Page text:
Discussion Question #1
    Time and inquiry. Isn't life all about time? It's our only resource. I suppose the marriage of inquiry to the standards based/assessed classroom might mean you do inquiry sometimes and you don't at others. There are some parts of my curriculum that seem appropriate for studnet generated investigations, others just don't. I will teach the unit circle through direct instruction. I don't see any other way to do it. I taught the special right triangles through an investigative activity, then we are putting that togehter with the unit circle and trig ratios. I don't expect the kids to explore and figure it out on their own. Converting degress to radians--its a measurement system. I'm going to tell them about it. How to apply angular velocity and linear velocity--I might let them think up some applications and explore them.
    12:27 pm
  2. msg Discussion Question #2 message posted Discussion Question #2 Once again, I'm trying to respond. I don't know why my computer sends my responses to weird lost p…
    Discussion Question #2
    Once again, I'm trying to respond. I don't know why my computer sends my responses to weird lost places. So if this is repeated, I apologize. just don't read it...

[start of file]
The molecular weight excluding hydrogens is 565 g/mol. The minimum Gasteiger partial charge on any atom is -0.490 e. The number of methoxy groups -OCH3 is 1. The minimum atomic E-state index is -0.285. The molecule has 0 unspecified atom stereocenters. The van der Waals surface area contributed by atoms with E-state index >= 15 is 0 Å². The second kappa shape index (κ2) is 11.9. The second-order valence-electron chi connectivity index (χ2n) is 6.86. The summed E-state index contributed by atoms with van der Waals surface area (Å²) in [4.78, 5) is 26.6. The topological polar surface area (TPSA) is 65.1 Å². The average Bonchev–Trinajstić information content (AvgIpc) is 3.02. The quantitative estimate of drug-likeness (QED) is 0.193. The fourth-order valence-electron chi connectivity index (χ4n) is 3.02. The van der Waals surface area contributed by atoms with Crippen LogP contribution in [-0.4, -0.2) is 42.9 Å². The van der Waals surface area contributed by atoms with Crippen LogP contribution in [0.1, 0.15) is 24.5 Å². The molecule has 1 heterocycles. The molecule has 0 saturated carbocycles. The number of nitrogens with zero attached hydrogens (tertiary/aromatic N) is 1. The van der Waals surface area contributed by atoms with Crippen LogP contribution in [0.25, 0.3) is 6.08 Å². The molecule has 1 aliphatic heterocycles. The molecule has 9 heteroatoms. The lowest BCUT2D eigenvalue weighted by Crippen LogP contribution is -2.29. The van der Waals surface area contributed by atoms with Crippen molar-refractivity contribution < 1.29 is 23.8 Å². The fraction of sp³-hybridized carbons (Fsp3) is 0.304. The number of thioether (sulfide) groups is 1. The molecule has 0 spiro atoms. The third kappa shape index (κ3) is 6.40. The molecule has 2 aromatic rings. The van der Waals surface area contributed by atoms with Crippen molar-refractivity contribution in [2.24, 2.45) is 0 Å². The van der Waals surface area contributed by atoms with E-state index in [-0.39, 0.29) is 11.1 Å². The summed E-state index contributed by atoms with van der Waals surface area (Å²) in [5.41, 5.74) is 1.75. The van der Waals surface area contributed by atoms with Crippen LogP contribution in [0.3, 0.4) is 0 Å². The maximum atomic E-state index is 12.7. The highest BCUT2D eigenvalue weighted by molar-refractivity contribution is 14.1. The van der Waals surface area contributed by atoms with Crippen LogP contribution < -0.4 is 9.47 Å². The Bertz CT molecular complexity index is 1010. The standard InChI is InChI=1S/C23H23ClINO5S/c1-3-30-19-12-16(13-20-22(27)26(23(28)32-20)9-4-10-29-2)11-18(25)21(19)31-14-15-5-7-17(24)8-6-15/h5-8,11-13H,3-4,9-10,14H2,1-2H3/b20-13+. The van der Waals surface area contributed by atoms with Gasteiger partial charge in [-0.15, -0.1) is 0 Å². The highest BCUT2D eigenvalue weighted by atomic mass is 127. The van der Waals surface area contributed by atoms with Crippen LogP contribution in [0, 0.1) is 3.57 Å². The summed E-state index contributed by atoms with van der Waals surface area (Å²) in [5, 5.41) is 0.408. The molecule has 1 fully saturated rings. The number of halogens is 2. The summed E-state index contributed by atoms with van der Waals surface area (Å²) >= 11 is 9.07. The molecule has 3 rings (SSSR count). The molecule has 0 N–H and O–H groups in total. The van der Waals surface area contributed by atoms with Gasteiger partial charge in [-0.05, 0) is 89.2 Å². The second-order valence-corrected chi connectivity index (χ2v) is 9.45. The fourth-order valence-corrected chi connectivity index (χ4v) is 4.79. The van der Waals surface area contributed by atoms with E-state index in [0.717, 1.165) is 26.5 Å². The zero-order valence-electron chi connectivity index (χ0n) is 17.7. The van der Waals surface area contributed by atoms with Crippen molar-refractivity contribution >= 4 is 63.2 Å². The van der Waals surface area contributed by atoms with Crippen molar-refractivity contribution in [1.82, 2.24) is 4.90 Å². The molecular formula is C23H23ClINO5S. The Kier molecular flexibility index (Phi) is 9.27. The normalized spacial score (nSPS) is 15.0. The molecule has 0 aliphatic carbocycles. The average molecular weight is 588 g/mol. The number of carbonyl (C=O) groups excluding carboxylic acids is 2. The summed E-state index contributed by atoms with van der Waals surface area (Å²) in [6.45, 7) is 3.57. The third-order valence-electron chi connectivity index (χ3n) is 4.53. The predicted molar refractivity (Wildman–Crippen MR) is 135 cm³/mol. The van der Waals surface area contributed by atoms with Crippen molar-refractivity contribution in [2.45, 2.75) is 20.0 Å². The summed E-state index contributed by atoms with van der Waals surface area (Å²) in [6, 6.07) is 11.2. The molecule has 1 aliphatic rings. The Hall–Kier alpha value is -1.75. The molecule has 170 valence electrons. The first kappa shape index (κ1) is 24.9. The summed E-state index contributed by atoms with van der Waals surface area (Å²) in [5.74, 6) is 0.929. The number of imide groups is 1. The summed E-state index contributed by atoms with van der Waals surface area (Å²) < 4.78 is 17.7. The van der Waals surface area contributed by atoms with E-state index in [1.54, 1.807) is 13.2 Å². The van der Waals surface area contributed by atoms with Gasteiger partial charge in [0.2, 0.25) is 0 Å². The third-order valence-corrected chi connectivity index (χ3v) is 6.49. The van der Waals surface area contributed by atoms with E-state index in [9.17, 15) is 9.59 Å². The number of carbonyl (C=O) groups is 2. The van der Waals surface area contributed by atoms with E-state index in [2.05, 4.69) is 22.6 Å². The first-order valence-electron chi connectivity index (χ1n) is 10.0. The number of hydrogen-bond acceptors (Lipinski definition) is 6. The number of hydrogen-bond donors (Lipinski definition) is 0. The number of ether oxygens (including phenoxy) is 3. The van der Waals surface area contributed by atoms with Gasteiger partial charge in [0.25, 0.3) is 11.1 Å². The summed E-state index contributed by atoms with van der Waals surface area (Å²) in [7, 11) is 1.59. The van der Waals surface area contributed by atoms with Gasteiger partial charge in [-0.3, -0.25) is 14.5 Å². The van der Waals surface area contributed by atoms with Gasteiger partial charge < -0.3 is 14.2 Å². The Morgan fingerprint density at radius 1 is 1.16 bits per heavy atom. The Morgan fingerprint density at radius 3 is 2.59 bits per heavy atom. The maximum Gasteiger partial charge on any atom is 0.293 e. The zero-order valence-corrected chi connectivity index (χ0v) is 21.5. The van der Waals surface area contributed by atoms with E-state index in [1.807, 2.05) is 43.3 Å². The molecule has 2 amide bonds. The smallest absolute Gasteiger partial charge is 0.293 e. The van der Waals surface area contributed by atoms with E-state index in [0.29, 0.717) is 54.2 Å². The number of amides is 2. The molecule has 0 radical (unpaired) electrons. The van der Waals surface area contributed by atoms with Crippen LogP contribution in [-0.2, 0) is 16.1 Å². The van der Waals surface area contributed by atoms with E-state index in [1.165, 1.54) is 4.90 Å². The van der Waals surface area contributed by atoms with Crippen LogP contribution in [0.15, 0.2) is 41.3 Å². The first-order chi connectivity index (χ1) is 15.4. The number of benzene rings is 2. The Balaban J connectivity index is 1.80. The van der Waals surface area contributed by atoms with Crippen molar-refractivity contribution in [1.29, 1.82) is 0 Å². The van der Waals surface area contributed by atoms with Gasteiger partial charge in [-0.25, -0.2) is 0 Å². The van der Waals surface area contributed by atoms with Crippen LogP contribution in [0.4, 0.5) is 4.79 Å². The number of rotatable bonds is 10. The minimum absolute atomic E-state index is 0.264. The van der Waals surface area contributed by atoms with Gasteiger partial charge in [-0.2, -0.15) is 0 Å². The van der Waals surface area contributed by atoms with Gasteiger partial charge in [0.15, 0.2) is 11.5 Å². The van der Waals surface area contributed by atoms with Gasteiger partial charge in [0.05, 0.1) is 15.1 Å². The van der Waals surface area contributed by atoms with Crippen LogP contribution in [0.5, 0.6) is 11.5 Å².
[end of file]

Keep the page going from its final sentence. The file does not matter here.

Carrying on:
Anyway.
    I believe that my kids are taking responsibility for their own learnng when they publicly work problems and discuss them. For example, if I post a problem as a warm up usually some one will take responsiblity to show and tell their solution. Sometimes they work as a pair, one talker, one writer. I try not to say correct! or incorrect!. I ask the other students to comment. WHat do they think? I ask Why did you do this or that, how did this relate to whatever we were doing before. If I don't validate their work then they will reason out some meaning for what they are doing. If I don't say right or wrong the other kids engage a little bit before they copy the work. They get really mad if it is incorrect, so they think a little bit. Sometimes the discussion can get very heated. It is wierd to hear students emotionally engaged--arguing--over an algebraic process. Sometimes the kids will comment, I can't believe we are fighting over math.